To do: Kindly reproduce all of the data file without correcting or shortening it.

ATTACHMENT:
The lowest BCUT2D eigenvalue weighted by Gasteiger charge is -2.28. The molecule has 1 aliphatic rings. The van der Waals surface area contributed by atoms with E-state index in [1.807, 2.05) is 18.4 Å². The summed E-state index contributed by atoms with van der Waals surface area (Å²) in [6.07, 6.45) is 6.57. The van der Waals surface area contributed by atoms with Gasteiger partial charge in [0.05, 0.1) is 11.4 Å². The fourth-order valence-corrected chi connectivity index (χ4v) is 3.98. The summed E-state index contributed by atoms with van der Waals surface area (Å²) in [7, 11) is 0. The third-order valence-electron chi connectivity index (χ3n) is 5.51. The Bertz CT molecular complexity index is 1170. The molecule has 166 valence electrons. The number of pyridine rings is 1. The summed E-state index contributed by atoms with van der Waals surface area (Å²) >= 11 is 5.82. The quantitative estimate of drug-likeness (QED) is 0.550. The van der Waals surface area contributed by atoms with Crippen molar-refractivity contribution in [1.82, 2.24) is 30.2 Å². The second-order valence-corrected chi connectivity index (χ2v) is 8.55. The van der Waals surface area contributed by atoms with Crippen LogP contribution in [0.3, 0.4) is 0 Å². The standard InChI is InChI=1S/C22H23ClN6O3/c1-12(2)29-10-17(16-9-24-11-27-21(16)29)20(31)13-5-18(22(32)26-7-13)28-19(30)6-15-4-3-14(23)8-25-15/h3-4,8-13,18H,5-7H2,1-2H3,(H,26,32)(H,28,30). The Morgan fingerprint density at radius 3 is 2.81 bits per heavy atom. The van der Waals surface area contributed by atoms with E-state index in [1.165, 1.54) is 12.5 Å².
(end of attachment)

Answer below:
The lowest BCUT2D eigenvalue weighted by Gasteiger charge is -2.28. The molecule has 1 aliphatic rings. The van der Waals surface area contributed by atoms with E-state index in [1.807, 2.05) is 18.4 Å². The summed E-state index contributed by atoms with van der Waals surface area (Å²) in [6.07, 6.45) is 6.57. The van der Waals surface area contributed by atoms with Gasteiger partial charge in [0.05, 0.1) is 11.4 Å². The fourth-order valence-corrected chi connectivity index (χ4v) is 3.98. The summed E-state index contributed by atoms with van der Waals surface area (Å²) in [7, 11) is 0. The third-order valence-electron chi connectivity index (χ3n) is 5.51. The Bertz CT molecular complexity index is 1170. The molecule has 166 valence electrons. The number of pyridine rings is 1. The summed E-state index contributed by atoms with van der Waals surface area (Å²) >= 11 is 5.82. The quantitative estimate of drug-likeness (QED) is 0.550. The van der Waals surface area contributed by atoms with Crippen molar-refractivity contribution in [1.82, 2.24) is 30.2 Å². The second-order valence-corrected chi connectivity index (χ2v) is 8.55. The van der Waals surface area contributed by atoms with Crippen LogP contribution in [0.3, 0.4) is 0 Å². The standard InChI is InChI=1S/C22H23ClN6O3/c1-12(2)29-10-17(16-9-24-11-27-21(16)29)20(31)13-5-18(22(32)26-7-13)28-19(30)6-15-4-3-14(23)8-25-15/h3-4,8-13,18H,5-7H2,1-2H3,(H,26,32)(H,28,30). The Morgan fingerprint density at radius 3 is 2.81 bits per heavy atom. The van der Waals surface area contributed by atoms with E-state index in [1.165, 1.54) is 12.5 Å².